|dc.description.abstract||The relatively recent emergence of global sport has occurred at such a rate that it has been called one of the largest and fastest growing components of the world economy (Cornelissen, 2007; Higham & Hinch, 2002). One of the latest manifestations of this growth is the emergence of sports cities (Smith, 2010). The concept of sports cities is an ill-defined term, and one that has emerged in conjunction with the growth in global sporting events - events which have left a legacy of stadiums and other facilities in host cities (Smith, 2010). Many cities have adopted the term in order to optimise sport infrastructure, extend event legacies, and leverage the associated economic opportunities.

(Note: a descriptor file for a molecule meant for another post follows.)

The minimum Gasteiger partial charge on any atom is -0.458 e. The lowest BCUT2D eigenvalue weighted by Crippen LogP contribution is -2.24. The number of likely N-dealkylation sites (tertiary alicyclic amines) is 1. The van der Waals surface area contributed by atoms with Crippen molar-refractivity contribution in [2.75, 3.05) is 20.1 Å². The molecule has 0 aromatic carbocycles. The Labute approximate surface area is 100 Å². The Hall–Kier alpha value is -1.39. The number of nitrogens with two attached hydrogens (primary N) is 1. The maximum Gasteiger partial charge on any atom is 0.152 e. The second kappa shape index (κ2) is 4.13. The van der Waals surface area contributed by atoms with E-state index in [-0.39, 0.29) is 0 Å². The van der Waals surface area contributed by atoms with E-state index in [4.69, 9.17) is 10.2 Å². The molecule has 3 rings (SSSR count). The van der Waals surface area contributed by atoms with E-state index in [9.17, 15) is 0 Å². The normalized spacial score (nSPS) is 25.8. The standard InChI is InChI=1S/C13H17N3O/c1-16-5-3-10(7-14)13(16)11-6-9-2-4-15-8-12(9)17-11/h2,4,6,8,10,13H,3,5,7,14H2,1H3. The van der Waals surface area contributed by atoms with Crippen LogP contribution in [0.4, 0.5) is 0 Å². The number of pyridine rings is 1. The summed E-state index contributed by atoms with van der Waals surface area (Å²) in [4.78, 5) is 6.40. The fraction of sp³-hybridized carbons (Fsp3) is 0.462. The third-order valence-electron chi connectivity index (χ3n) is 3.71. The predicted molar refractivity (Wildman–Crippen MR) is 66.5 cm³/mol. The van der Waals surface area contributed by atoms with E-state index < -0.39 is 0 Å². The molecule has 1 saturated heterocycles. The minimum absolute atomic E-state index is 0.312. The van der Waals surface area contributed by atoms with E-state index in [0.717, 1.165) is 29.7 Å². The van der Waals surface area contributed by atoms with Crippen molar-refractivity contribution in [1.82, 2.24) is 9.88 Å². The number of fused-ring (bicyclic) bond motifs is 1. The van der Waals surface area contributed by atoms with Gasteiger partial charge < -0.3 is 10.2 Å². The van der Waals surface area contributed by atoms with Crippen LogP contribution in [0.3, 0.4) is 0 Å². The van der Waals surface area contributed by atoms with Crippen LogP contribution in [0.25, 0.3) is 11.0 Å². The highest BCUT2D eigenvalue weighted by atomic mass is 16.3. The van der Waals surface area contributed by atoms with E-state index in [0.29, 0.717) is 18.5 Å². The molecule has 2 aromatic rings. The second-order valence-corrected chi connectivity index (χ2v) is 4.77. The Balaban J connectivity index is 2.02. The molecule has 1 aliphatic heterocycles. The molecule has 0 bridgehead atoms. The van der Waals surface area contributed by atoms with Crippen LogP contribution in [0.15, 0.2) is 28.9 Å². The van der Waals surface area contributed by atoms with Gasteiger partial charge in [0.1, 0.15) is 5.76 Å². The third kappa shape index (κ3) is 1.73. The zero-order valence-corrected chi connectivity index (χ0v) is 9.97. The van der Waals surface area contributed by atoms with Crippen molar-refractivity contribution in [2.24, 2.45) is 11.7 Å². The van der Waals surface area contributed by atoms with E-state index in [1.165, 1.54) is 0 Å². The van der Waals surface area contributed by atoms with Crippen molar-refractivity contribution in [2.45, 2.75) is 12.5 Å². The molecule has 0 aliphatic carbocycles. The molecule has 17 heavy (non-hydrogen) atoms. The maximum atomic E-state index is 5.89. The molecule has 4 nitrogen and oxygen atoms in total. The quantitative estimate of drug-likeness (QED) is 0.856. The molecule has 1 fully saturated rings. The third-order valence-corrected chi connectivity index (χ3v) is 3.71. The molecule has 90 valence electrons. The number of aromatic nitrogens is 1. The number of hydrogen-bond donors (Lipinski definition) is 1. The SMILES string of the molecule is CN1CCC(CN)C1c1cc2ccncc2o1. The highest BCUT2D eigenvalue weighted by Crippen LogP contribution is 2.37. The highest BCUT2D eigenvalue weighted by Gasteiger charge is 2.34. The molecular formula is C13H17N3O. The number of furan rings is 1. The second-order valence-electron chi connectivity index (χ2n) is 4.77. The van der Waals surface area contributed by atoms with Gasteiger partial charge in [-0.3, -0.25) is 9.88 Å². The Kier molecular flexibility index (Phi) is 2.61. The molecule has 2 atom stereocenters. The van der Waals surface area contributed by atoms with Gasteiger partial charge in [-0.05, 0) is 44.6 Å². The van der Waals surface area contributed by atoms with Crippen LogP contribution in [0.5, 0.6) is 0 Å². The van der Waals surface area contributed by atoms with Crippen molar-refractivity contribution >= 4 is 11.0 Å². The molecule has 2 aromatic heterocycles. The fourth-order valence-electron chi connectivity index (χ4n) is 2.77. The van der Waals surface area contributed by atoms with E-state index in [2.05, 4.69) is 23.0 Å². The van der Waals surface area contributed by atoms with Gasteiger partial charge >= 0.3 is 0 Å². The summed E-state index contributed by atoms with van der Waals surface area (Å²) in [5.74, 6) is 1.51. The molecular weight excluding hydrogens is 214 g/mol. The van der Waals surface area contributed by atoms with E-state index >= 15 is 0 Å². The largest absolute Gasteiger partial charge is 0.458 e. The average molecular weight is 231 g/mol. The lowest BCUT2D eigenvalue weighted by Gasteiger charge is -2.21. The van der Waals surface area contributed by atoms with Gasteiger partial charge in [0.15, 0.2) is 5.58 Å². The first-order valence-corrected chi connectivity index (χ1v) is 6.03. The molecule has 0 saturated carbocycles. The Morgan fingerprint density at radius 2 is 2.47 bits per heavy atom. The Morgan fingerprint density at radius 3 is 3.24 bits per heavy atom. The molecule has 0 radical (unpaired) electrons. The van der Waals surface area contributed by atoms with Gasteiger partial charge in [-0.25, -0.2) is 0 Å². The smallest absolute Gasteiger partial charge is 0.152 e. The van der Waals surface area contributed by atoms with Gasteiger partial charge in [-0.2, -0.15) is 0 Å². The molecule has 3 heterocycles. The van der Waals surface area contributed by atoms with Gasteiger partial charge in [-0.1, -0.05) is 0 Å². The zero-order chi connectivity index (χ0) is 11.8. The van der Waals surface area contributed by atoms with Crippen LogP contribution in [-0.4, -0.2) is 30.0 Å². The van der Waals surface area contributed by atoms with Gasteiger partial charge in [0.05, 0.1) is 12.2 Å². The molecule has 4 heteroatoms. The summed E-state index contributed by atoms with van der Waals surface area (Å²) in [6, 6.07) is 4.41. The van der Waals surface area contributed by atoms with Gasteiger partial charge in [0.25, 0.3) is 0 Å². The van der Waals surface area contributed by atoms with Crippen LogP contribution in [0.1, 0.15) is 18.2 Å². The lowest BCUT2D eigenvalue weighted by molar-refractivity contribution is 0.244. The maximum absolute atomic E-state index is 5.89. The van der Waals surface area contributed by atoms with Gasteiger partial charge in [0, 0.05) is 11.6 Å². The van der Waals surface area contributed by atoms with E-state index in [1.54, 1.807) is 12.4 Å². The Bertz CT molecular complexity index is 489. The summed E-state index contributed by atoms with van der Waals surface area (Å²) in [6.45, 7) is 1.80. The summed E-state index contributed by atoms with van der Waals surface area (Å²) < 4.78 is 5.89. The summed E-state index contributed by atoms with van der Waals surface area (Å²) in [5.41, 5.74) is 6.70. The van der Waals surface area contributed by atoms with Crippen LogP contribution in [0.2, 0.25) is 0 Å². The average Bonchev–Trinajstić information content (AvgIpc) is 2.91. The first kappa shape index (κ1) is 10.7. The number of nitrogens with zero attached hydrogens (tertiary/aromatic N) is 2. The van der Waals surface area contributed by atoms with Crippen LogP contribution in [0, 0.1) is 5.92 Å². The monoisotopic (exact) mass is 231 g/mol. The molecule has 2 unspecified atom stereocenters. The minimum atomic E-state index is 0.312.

Despite their abundance, there is little research that explores sports cities, and less still that explores the extent to which social benefits form part of their planning. To address this gap, a conceptual framework has been developed that combines two fields of research; sport and urban planning. The framework is derived from Coalter’s examination of the social benefits of sport, and Gehl's investigation into the components of liveable cities (Coalter, 2005, 2007b; Gehl, 2010, 2011). Using this conceptual framework, an analysis is conducted on the two leading sports cities of Manchester and Melbourne. This research explores whether their sports city planning included the provision of social benefits. Through the use of observation, document analysis, and interviews, the research reveals the sports city planning process from the perspectives of those involved in it.||